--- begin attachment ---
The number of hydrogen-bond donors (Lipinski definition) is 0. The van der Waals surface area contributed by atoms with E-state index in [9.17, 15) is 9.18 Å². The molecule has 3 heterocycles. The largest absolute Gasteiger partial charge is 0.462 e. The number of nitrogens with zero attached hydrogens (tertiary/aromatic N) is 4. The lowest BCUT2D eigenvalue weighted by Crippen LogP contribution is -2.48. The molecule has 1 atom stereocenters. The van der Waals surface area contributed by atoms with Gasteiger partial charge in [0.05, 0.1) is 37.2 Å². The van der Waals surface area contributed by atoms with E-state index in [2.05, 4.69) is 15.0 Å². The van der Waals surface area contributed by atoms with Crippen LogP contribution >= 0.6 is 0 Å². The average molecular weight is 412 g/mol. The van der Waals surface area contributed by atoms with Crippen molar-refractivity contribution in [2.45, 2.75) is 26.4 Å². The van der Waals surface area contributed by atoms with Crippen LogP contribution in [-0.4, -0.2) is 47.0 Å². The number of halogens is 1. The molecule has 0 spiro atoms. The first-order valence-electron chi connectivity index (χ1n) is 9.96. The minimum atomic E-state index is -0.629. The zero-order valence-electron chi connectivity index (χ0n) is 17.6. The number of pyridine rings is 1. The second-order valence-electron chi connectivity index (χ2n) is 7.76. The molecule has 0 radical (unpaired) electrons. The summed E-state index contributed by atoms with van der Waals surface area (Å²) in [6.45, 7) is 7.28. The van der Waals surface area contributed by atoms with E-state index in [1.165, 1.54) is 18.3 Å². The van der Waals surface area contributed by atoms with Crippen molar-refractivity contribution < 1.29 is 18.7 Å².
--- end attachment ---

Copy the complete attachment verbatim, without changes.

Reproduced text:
The number of hydrogen-bond donors (Lipinski definition) is 0. The van der Waals surface area contributed by atoms with E-state index in [9.17, 15) is 9.18 Å². The molecule has 3 heterocycles. The largest absolute Gasteiger partial charge is 0.462 e. The number of nitrogens with zero attached hydrogens (tertiary/aromatic N) is 4. The lowest BCUT2D eigenvalue weighted by Crippen LogP contribution is -2.48. The molecule has 1 atom stereocenters. The van der Waals surface area contributed by atoms with Gasteiger partial charge in [0.05, 0.1) is 37.2 Å². The van der Waals surface area contributed by atoms with E-state index in [2.05, 4.69) is 15.0 Å². The van der Waals surface area contributed by atoms with Crippen LogP contribution >= 0.6 is 0 Å². The average molecular weight is 412 g/mol. The van der Waals surface area contributed by atoms with Crippen molar-refractivity contribution in [2.45, 2.75) is 26.4 Å². The van der Waals surface area contributed by atoms with Crippen LogP contribution in [-0.4, -0.2) is 47.0 Å². The number of halogens is 1. The molecule has 0 spiro atoms. The first-order valence-electron chi connectivity index (χ1n) is 9.96. The minimum atomic E-state index is -0.629. The zero-order valence-electron chi connectivity index (χ0n) is 17.6. The number of pyridine rings is 1. The second-order valence-electron chi connectivity index (χ2n) is 7.76. The molecule has 0 radical (unpaired) electrons. The summed E-state index contributed by atoms with van der Waals surface area (Å²) in [6.45, 7) is 7.28. The van der Waals surface area contributed by atoms with E-state index in [1.165, 1.54) is 18.3 Å². The van der Waals surface area contributed by atoms with Crippen molar-refractivity contribution < 1.29 is 18.7 Å².